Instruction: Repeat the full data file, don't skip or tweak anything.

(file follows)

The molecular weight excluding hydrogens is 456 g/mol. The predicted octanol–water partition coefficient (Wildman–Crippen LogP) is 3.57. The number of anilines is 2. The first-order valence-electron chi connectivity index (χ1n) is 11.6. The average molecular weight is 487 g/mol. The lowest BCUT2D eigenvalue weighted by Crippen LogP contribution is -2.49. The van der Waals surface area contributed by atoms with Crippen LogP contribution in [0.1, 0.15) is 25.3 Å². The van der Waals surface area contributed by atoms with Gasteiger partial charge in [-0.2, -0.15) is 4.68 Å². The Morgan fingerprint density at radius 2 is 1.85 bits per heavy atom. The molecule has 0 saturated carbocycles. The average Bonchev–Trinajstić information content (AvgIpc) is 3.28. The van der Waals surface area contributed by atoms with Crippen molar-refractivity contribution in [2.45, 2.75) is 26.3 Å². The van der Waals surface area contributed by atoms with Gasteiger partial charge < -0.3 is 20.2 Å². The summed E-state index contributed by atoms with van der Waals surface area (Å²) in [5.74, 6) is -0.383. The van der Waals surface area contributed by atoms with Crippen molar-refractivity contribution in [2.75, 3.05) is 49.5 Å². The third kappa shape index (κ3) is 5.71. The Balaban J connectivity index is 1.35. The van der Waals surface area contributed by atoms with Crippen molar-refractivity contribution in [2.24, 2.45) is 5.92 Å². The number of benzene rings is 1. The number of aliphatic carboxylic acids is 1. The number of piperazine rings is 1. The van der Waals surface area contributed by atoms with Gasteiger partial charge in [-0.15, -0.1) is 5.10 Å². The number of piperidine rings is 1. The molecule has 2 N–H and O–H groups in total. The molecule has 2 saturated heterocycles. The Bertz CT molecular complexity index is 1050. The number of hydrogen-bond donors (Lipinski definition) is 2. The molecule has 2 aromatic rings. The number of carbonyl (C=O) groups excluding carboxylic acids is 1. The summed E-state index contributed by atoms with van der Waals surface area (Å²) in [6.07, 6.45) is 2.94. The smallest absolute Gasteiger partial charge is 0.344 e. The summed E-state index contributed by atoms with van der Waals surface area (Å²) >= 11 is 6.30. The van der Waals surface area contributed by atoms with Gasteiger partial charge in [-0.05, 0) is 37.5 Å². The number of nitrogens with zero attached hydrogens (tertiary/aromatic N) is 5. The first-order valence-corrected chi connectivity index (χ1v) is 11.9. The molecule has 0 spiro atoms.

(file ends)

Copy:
The molecular weight excluding hydrogens is 456 g/mol. The predicted octanol–water partition coefficient (Wildman–Crippen LogP) is 3.57. The number of anilines is 2. The first-order valence-electron chi connectivity index (χ1n) is 11.6. The average molecular weight is 487 g/mol. The lowest BCUT2D eigenvalue weighted by Crippen LogP contribution is -2.49. The van der Waals surface area contributed by atoms with Crippen LogP contribution in [0.1, 0.15) is 25.3 Å². The van der Waals surface area contributed by atoms with Gasteiger partial charge in [-0.2, -0.15) is 4.68 Å². The Morgan fingerprint density at radius 2 is 1.85 bits per heavy atom. The molecule has 0 saturated carbocycles. The average Bonchev–Trinajstić information content (AvgIpc) is 3.28. The van der Waals surface area contributed by atoms with Crippen molar-refractivity contribution in [2.45, 2.75) is 26.3 Å². The van der Waals surface area contributed by atoms with Gasteiger partial charge < -0.3 is 20.2 Å². The summed E-state index contributed by atoms with van der Waals surface area (Å²) in [5.74, 6) is -0.383. The van der Waals surface area contributed by atoms with Crippen molar-refractivity contribution in [2.75, 3.05) is 49.5 Å². The third kappa shape index (κ3) is 5.71. The Balaban J connectivity index is 1.35. The van der Waals surface area contributed by atoms with Crippen molar-refractivity contribution in [2.24, 2.45) is 5.92 Å². The number of benzene rings is 1. The number of aliphatic carboxylic acids is 1. The number of piperazine rings is 1. The van der Waals surface area contributed by atoms with Gasteiger partial charge in [-0.15, -0.1) is 5.10 Å². The number of piperidine rings is 1. The molecule has 2 N–H and O–H groups in total. The molecule has 2 saturated heterocycles. The Bertz CT molecular complexity index is 1050. The number of hydrogen-bond donors (Lipinski definition) is 2. The molecule has 2 aromatic rings. The number of carbonyl (C=O) groups excluding carboxylic acids is 1. The summed E-state index contributed by atoms with van der Waals surface area (Å²) in [6.07, 6.45) is 2.94. The smallest absolute Gasteiger partial charge is 0.344 e. The summed E-state index contributed by atoms with van der Waals surface area (Å²) >= 11 is 6.30. The van der Waals surface area contributed by atoms with Gasteiger partial charge in [-0.05, 0) is 37.5 Å². The number of nitrogens with zero attached hydrogens (tertiary/aromatic N) is 5. The first-order valence-corrected chi connectivity index (χ1v) is 11.9. The molecule has 0 spiro atoms.